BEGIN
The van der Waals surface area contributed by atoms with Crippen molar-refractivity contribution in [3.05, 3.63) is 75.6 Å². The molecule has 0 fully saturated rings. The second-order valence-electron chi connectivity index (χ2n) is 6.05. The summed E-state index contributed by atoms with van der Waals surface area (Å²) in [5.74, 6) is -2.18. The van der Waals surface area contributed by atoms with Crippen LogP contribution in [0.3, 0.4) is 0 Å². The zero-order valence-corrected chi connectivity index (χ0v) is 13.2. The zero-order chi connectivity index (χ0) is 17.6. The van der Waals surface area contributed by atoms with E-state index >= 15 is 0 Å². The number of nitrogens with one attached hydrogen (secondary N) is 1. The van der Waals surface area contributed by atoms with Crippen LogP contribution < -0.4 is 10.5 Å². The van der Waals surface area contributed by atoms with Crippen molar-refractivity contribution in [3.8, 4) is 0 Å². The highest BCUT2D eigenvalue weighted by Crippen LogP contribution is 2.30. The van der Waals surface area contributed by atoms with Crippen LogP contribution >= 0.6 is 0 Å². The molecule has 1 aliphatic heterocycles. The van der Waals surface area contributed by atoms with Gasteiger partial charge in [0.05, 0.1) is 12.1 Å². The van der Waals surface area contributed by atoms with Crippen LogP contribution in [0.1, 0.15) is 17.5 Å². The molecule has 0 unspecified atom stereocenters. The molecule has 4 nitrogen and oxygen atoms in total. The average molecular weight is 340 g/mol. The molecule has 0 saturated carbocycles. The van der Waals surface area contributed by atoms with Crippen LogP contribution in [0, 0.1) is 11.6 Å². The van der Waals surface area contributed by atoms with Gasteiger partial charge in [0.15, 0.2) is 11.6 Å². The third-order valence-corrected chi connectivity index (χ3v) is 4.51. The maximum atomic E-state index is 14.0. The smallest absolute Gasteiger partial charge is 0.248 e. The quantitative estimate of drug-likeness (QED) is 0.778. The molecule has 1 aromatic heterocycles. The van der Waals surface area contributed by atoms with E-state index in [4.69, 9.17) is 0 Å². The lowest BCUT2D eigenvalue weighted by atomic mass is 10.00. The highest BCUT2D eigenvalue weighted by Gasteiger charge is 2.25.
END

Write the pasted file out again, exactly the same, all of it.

The van der Waals surface area contributed by atoms with Crippen molar-refractivity contribution in [3.05, 3.63) is 75.6 Å². The molecule has 0 fully saturated rings. The second-order valence-electron chi connectivity index (χ2n) is 6.05. The summed E-state index contributed by atoms with van der Waals surface area (Å²) in [5.74, 6) is -2.18. The van der Waals surface area contributed by atoms with Crippen LogP contribution in [0.3, 0.4) is 0 Å². The zero-order valence-corrected chi connectivity index (χ0v) is 13.2. The zero-order chi connectivity index (χ0) is 17.6. The van der Waals surface area contributed by atoms with E-state index >= 15 is 0 Å². The number of nitrogens with one attached hydrogen (secondary N) is 1. The van der Waals surface area contributed by atoms with Crippen LogP contribution < -0.4 is 10.5 Å². The van der Waals surface area contributed by atoms with Crippen molar-refractivity contribution in [3.8, 4) is 0 Å². The highest BCUT2D eigenvalue weighted by Crippen LogP contribution is 2.30. The van der Waals surface area contributed by atoms with Crippen LogP contribution >= 0.6 is 0 Å². The molecule has 1 aliphatic heterocycles. The van der Waals surface area contributed by atoms with Gasteiger partial charge in [0.05, 0.1) is 12.1 Å². The van der Waals surface area contributed by atoms with Crippen LogP contribution in [0.1, 0.15) is 17.5 Å². The molecule has 0 unspecified atom stereocenters. The molecule has 4 nitrogen and oxygen atoms in total. The average molecular weight is 340 g/mol. The molecule has 0 saturated carbocycles. The van der Waals surface area contributed by atoms with Crippen LogP contribution in [0, 0.1) is 11.6 Å². The van der Waals surface area contributed by atoms with Gasteiger partial charge in [0.15, 0.2) is 11.6 Å². The third-order valence-corrected chi connectivity index (χ3v) is 4.51. The maximum atomic E-state index is 14.0. The smallest absolute Gasteiger partial charge is 0.248 e. The quantitative estimate of drug-likeness (QED) is 0.778. The molecule has 1 aromatic heterocycles. The van der Waals surface area contributed by atoms with E-state index in [4.69, 9.17) is 0 Å². The lowest BCUT2D eigenvalue weighted by atomic mass is 10.00. The highest BCUT2D eigenvalue weighted by Gasteiger charge is 2.25.